“If the global community is serious about achieving a hunger-free world, we need to prioritise finding solutions to food loss along the entire agricultural value chain,” says Kanayo F. Nwanze, president of the International Fund for Agricultural Development (IFAD).
He maintains that there are a number of things, we can do to try and achieve this goal, like:
- Increasing investments in drying, storage and processing facilities for grains and perishable crops, and in decent roads and market access for people to sell their produce before it is lost.
- Training engineers to design suitable facilities and equipment that are locally adapted, easily maintained and accessible by farmers.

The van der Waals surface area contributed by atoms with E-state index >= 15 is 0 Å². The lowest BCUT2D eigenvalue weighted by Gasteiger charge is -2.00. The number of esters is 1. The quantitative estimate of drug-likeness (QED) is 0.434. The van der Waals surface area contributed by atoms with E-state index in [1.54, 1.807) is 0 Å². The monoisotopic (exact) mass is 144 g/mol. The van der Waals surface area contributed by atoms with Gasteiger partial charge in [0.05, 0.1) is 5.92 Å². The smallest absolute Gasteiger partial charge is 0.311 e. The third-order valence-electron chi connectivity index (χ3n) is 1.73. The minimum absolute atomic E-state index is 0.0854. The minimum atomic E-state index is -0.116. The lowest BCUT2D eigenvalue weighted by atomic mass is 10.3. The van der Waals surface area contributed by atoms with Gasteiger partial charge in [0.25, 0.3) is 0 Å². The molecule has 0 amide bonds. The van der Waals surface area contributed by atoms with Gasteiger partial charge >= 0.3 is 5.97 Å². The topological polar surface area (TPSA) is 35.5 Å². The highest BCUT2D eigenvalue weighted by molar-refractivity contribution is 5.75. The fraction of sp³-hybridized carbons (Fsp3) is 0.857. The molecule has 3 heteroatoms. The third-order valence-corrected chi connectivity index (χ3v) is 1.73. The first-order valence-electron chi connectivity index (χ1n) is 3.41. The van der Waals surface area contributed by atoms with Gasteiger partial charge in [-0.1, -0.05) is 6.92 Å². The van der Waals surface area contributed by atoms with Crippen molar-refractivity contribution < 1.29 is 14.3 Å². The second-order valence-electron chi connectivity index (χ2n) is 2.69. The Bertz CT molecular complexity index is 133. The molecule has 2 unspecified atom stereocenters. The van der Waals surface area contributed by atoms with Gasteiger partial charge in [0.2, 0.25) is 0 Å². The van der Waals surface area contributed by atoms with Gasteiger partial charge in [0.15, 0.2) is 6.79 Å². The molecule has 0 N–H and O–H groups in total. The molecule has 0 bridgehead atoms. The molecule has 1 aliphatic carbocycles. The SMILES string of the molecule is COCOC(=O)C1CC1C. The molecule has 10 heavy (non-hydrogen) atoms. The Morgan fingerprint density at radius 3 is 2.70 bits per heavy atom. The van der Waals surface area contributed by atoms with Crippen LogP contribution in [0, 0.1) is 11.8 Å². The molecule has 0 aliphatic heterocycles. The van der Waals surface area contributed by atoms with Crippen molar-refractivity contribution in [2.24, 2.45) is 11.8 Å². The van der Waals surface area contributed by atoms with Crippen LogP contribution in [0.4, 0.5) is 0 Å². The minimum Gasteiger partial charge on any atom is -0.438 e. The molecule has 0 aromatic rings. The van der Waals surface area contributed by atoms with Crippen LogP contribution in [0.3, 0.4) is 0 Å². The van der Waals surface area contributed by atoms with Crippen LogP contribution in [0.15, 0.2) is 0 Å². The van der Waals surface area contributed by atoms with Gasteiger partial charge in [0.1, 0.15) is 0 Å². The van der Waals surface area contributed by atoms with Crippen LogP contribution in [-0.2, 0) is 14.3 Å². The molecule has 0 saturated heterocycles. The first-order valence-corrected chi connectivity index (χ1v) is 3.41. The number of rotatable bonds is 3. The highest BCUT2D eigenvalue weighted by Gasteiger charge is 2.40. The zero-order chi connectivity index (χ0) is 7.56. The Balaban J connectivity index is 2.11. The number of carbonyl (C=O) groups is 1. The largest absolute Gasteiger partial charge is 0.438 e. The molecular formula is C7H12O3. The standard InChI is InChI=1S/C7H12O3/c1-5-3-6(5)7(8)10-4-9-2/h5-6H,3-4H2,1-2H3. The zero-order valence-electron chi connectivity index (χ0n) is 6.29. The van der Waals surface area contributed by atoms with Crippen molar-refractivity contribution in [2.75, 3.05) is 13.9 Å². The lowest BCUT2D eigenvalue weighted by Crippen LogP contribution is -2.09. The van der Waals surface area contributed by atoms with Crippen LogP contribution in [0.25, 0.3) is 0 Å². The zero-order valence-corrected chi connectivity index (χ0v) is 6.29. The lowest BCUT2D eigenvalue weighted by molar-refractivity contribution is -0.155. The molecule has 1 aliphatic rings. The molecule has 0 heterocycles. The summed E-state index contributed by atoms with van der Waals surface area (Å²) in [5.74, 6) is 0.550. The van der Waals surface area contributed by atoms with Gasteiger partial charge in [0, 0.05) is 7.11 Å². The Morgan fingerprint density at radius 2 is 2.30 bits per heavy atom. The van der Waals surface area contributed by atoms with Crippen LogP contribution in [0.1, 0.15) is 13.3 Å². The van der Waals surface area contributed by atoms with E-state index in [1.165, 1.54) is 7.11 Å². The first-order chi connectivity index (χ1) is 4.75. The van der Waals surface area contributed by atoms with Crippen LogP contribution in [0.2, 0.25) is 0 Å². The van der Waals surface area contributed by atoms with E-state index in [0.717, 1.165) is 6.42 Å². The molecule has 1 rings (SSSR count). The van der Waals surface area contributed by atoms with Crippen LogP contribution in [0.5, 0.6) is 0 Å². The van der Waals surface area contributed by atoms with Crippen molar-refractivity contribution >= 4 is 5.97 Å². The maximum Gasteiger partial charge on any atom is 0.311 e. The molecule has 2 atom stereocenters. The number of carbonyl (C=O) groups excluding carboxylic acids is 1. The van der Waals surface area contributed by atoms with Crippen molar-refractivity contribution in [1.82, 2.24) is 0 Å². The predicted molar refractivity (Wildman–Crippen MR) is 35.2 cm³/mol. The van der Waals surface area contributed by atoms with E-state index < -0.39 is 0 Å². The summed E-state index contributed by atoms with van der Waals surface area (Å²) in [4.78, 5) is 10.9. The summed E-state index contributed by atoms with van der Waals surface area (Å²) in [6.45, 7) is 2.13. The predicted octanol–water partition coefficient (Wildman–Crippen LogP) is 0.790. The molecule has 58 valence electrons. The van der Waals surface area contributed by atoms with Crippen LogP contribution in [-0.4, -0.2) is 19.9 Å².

- Building more agricultural cooperatives and farmers groups so that farmers can collectively invest in and maintain equipment, lower the cost of threshing, drying, milling and storage facilities and aggregate their produce for secure transportation to market.
- Ensuring that farmers and farmer groups are able to access rural financial packages so that they can invest in food loss reduction.
In his article on the Huffington Post blog, he says that “right now, many farmers are selling their produce as quickly as possible – even directly from the field – to minimise loss. But if they have the knowledge and equipment to avoid losses, they can store their crops until prices are higher and even start processing them to add value. When food losses are minimized, the world’s 500 million small farms will produce enough excess yields to become sustainable businesses. And when that happens, we won’t just eliminate extreme hunger by 2030 – we will be on our way to eliminating extreme poverty as well”.
Read the full story on the Huffington Post Blog.